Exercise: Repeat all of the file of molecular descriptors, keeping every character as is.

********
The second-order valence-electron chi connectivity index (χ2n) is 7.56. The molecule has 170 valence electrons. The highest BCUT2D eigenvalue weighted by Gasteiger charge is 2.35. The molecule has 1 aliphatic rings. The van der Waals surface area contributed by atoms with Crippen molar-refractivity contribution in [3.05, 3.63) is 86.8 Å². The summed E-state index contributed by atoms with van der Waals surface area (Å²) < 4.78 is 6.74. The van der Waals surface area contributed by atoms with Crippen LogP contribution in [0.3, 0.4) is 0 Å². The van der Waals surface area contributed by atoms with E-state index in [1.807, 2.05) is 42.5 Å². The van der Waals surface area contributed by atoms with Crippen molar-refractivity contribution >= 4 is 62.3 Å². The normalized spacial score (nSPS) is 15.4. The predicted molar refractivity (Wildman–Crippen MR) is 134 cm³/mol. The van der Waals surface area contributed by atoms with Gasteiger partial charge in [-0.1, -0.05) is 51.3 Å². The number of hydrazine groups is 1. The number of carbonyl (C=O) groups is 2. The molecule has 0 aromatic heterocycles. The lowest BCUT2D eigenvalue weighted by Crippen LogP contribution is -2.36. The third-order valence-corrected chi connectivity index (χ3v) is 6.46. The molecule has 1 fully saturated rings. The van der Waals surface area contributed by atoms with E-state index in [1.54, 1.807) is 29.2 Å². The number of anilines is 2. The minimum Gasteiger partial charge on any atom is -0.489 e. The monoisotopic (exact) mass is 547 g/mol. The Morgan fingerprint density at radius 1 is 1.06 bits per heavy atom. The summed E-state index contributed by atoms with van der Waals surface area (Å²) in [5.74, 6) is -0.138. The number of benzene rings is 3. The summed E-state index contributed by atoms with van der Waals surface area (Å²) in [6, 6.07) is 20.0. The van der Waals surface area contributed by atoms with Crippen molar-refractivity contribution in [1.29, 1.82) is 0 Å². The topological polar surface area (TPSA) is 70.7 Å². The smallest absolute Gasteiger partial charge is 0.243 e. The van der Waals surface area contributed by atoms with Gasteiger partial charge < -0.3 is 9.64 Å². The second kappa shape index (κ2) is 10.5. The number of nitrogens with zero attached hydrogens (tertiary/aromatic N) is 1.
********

The second-order valence-electron chi connectivity index (χ2n) is 7.56. The molecule has 170 valence electrons. The highest BCUT2D eigenvalue weighted by Gasteiger charge is 2.35. The molecule has 1 aliphatic rings. The van der Waals surface area contributed by atoms with Crippen molar-refractivity contribution in [3.05, 3.63) is 86.8 Å². The summed E-state index contributed by atoms with van der Waals surface area (Å²) < 4.78 is 6.74. The van der Waals surface area contributed by atoms with Crippen LogP contribution in [0.3, 0.4) is 0 Å². The van der Waals surface area contributed by atoms with E-state index in [1.807, 2.05) is 42.5 Å². The van der Waals surface area contributed by atoms with Crippen molar-refractivity contribution >= 4 is 62.3 Å². The normalized spacial score (nSPS) is 15.4. The predicted molar refractivity (Wildman–Crippen MR) is 134 cm³/mol. The van der Waals surface area contributed by atoms with Gasteiger partial charge in [-0.1, -0.05) is 51.3 Å². The number of hydrazine groups is 1. The number of carbonyl (C=O) groups is 2. The molecule has 0 aromatic heterocycles. The lowest BCUT2D eigenvalue weighted by Crippen LogP contribution is -2.36. The third-order valence-corrected chi connectivity index (χ3v) is 6.46. The molecule has 1 fully saturated rings. The van der Waals surface area contributed by atoms with E-state index in [1.54, 1.807) is 29.2 Å². The number of anilines is 2. The minimum Gasteiger partial charge on any atom is -0.489 e. The monoisotopic (exact) mass is 547 g/mol. The Morgan fingerprint density at radius 1 is 1.06 bits per heavy atom. The summed E-state index contributed by atoms with van der Waals surface area (Å²) in [5.74, 6) is -0.138. The number of benzene rings is 3. The summed E-state index contributed by atoms with van der Waals surface area (Å²) in [6, 6.07) is 20.0. The van der Waals surface area contributed by atoms with Crippen molar-refractivity contribution in [1.29, 1.82) is 0 Å². The topological polar surface area (TPSA) is 70.7 Å². The smallest absolute Gasteiger partial charge is 0.243 e. The van der Waals surface area contributed by atoms with Gasteiger partial charge < -0.3 is 9.64 Å². The second kappa shape index (κ2) is 10.5. The number of nitrogens with zero attached hydrogens (tertiary/aromatic N) is 1.